I shouldn't have been so shortsighted. This week, Patti Smith's Just Kids is sitting pretty on the New York Times bestseller list. Over the summer, Ron Rash's Serena will be read by all freshmen at Piedmont College, Caldwell Community College, and St. Andrews Presbyterian College.
Ron Rash returns with a beautiful collection of short stories: Burning Bright captures the eerie beauty and stark violence of Appalachia through the lives of unforgettable characters. With this masterful collection of stories that span the Civil War to the present day, Rash, a supremely talented writer who “recalls both John Steinbeck and Cormac McCarthy” (The New Yorker), solidifies his reputation as a major contemporary American literary artist.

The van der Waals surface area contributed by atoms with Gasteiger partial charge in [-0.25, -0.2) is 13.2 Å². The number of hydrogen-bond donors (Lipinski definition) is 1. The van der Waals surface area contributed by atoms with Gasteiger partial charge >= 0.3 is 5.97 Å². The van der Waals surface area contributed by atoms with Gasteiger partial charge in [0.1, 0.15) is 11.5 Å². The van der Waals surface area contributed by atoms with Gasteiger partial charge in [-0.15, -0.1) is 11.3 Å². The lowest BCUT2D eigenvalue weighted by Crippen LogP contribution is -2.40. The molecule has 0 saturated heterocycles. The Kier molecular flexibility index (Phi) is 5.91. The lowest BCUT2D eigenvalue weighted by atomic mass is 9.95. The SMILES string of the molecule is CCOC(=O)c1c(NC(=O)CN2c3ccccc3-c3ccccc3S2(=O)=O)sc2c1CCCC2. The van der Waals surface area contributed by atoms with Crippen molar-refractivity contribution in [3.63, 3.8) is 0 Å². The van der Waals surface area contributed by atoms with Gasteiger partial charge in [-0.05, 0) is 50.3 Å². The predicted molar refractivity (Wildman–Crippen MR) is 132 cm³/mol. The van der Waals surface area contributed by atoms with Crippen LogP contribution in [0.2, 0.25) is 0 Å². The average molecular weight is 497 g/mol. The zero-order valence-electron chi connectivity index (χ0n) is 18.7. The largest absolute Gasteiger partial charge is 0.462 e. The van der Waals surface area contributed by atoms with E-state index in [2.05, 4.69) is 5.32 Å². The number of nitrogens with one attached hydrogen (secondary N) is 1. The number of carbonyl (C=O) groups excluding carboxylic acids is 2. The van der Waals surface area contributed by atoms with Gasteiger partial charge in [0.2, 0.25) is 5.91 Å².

Ecco adds another gem to its fine list of books in translation: Winner of 2004 Peace Prize—Germany’s most prestigious literary honor—Peter Esterhazy, author of the acclaimed Celestial Harmonies, offers us Not Art, a uniquely brilliant novelized exploration of his mother’s life.
Ecco continues its focus on poetry with The Ecco Anthology of International Poetry edited by Ilya Kaminsk and Susan Harris of Words Without Borders--a selection of the finest international poetry from the 20th century in the best English translations available. John Ashbery says, “From canonical modernists like Valéry, Vallejo, and Pasternak to younger poets of today, the Ecco Anthology collects an amazing spectrum of poetic voices from around the world.”
Another cause for celebration is Robert Hass's The Apple Trees at Olema: New and Selected Poems. Here, the former Poet Laureate and winner of the 2008 Pulitzer Prize offers twenty new and selected poems grounded in the beauty of the physical world.
And, here's Robert Hass accepting the 2007 National Book Award for Poetry.